All-Male “Golden Age” of Print Media Inspires #WomenEdsWeLove
2:15 pm, June 13th | by Colette McIntyre
Port magazine, a London-based men’s lifestyle publication, wants everyone to know that print media and magazine publishing are a-ok; in fact, according to the quarterly’s latest cover, we have entered a “New Golden Age” of print publishing. Yet, if you take just one glance at Port‘s cover, you’ll see that the new golden age looks a heckuva lot like the last golden age and every golden age, silver age, wood age, and fruit and flowers age before that. All six of the editors selected by Port to tout their New Golden Age are white men. In fact, Ann Friedman had the “dubious honor” of being the lone woman quoted in the article. So, just to reiterate: not only were there no female editors pictured on the cover, there was just one female editor quoted in the entire piece. White maleness constitutes a new golden age in publishing? If you’ve even just skimmed through a VIDA press release once, you’d know there’s nothing new or “golden” about that.
Port can’t make the argument that there are no women leading major magazines to picture or interview since there are. Quite a few, actually. As Slate’s Alyssa Rosenberg writes:
If you want to celebrate print magazines, why not feature Janice Min, who is turning the Hollywood Reporter from a dying trade into a thoughtful, glossy exploration of everything Hollywood—from legal issues and legislative fights to the creative challenges of creating prestige television—with a crackling, obsessive website to boot. What about Mother Jones‘ Monika Bauerlein and Clara Jeffery, as well as the magazine’s publisher Madeline Buckingham, three women who have demonstrated that you can publish a feisty political magazine, reignite a brand, nurture longform writers like Mac McClelland, and do it all on a nonprofit budget, a model more publications might want to consider as advertising revenues continue to dry up?* Why not talk to Elynn Russell, the president of Texas Monthly, about how state and local magazines have stayed rich, relevant, and visually gorgeous even in a recession? And while I understand the impulse to focus on print, it’s also worth lauding people who are doing innovative magazine-style work that’s primarily online, like Rachel Rosenfelt, who co-founded and edits the New Inquiry..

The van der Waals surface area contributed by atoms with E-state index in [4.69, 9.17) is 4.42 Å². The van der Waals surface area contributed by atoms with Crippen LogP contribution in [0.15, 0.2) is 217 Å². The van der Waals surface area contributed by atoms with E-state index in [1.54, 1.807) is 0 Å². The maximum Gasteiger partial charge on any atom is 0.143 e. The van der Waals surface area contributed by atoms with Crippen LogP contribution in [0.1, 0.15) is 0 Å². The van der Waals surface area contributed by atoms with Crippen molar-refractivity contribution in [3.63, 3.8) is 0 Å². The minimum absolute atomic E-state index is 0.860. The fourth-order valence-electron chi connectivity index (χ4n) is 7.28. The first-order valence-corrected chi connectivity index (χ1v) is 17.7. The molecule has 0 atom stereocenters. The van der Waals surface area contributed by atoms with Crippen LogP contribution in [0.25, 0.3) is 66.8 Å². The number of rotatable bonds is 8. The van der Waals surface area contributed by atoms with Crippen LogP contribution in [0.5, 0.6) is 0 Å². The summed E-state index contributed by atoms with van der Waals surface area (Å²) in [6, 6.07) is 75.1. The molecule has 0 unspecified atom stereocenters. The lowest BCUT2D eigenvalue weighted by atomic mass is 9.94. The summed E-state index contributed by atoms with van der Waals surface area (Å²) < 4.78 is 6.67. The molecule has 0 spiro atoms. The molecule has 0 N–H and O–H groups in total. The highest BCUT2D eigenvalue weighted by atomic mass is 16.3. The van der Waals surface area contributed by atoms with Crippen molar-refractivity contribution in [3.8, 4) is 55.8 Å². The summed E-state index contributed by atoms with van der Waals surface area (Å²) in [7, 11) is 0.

But it’s not just that the team behind Port forgot to include women like Anna Wintour, the artistic director of Conde Nast, or Tina Brown, of Newsweek/Daily Beast. In her open letter to the six male editors pictured on the Port cover, Ruth Franklin, book critic and contributing editor at the New Republic, points out that the article’s oversight offends and minimizes all of print’s women:
You know why I’m upset? It’s not just because there are so few women at the highest levels of magazine publishing — after all, I just reminded you that some of us have broken through that old glass ceiling. It’s because your magazines owe their success to the labor of women as well as men. Come on — we know you have at least a few women as your deputies, your managing editors, your copy chiefs, your assistants. Not to mention your writers! It’s not okay to ignore them and act like you deserve all the credit. (There might even be a few people of color somewhere in the mix, too.)
In order to right this egregious wrong, writer and editor Amy Wallace started the #WomenEdsWeLove hashtag on Twitter yesterday and it has been blowing up ever since. Check it out and be sure to add some of your own favorite ladytors!